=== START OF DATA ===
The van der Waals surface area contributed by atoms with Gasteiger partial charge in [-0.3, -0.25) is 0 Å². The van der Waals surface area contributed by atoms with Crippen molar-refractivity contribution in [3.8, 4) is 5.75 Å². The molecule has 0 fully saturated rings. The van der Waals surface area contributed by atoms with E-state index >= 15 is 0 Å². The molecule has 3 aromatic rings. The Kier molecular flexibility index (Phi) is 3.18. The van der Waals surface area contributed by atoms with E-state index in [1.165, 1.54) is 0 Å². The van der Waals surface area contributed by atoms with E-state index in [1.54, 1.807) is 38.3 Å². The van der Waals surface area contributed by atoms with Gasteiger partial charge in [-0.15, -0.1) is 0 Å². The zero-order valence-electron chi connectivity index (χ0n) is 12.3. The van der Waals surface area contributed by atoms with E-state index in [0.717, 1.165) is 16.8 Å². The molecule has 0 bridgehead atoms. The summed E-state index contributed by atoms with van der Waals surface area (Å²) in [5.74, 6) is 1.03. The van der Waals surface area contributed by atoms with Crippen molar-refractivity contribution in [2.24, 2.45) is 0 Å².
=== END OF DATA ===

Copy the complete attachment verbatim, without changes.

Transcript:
The van der Waals surface area contributed by atoms with Gasteiger partial charge in [-0.3, -0.25) is 0 Å². The van der Waals surface area contributed by atoms with Crippen molar-refractivity contribution in [3.8, 4) is 5.75 Å². The molecule has 0 fully saturated rings. The van der Waals surface area contributed by atoms with E-state index >= 15 is 0 Å². The molecule has 3 aromatic rings. The Kier molecular flexibility index (Phi) is 3.18. The van der Waals surface area contributed by atoms with E-state index in [1.165, 1.54) is 0 Å². The van der Waals surface area contributed by atoms with E-state index in [1.54, 1.807) is 38.3 Å². The van der Waals surface area contributed by atoms with Gasteiger partial charge in [-0.15, -0.1) is 0 Å². The zero-order valence-electron chi connectivity index (χ0n) is 12.3. The van der Waals surface area contributed by atoms with E-state index in [0.717, 1.165) is 16.8 Å². The molecule has 0 bridgehead atoms. The summed E-state index contributed by atoms with van der Waals surface area (Å²) in [5.74, 6) is 1.03. The van der Waals surface area contributed by atoms with Crippen molar-refractivity contribution in [2.24, 2.45) is 0 Å².